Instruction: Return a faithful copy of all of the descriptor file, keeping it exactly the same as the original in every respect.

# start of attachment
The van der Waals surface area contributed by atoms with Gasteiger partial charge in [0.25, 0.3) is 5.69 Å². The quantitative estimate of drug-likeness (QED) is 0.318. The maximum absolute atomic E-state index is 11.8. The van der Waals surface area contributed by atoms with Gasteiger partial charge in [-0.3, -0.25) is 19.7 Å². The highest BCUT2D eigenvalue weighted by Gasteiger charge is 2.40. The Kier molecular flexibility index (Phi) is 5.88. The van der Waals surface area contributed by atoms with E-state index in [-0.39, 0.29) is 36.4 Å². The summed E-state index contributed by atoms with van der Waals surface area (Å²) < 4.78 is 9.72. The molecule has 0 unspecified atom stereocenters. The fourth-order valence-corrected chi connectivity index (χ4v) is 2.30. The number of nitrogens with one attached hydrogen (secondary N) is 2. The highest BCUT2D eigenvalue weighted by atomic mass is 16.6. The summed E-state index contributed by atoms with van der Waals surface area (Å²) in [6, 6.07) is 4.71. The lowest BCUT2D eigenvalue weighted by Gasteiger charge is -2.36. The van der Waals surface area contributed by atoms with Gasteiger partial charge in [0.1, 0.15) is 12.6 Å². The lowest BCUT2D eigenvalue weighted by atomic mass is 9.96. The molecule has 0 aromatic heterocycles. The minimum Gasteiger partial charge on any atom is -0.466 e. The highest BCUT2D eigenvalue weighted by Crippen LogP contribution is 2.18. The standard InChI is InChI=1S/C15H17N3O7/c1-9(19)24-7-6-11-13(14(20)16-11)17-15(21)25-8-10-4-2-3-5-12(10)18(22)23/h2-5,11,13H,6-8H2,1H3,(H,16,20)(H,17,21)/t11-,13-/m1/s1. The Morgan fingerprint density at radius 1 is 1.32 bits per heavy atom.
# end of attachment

The van der Waals surface area contributed by atoms with Gasteiger partial charge in [0.25, 0.3) is 5.69 Å². The quantitative estimate of drug-likeness (QED) is 0.318. The maximum absolute atomic E-state index is 11.8. The van der Waals surface area contributed by atoms with Gasteiger partial charge in [-0.3, -0.25) is 19.7 Å². The highest BCUT2D eigenvalue weighted by Gasteiger charge is 2.40. The Kier molecular flexibility index (Phi) is 5.88. The van der Waals surface area contributed by atoms with E-state index in [-0.39, 0.29) is 36.4 Å². The summed E-state index contributed by atoms with van der Waals surface area (Å²) < 4.78 is 9.72. The molecule has 0 unspecified atom stereocenters. The fourth-order valence-corrected chi connectivity index (χ4v) is 2.30. The number of nitrogens with one attached hydrogen (secondary N) is 2. The highest BCUT2D eigenvalue weighted by atomic mass is 16.6. The summed E-state index contributed by atoms with van der Waals surface area (Å²) in [6, 6.07) is 4.71. The lowest BCUT2D eigenvalue weighted by Gasteiger charge is -2.36. The van der Waals surface area contributed by atoms with Gasteiger partial charge in [0.1, 0.15) is 12.6 Å². The lowest BCUT2D eigenvalue weighted by atomic mass is 9.96. The molecule has 0 aromatic heterocycles. The minimum Gasteiger partial charge on any atom is -0.466 e. The highest BCUT2D eigenvalue weighted by Crippen LogP contribution is 2.18. The standard InChI is InChI=1S/C15H17N3O7/c1-9(19)24-7-6-11-13(14(20)16-11)17-15(21)25-8-10-4-2-3-5-12(10)18(22)23/h2-5,11,13H,6-8H2,1H3,(H,16,20)(H,17,21)/t11-,13-/m1/s1. The Morgan fingerprint density at radius 1 is 1.32 bits per heavy atom.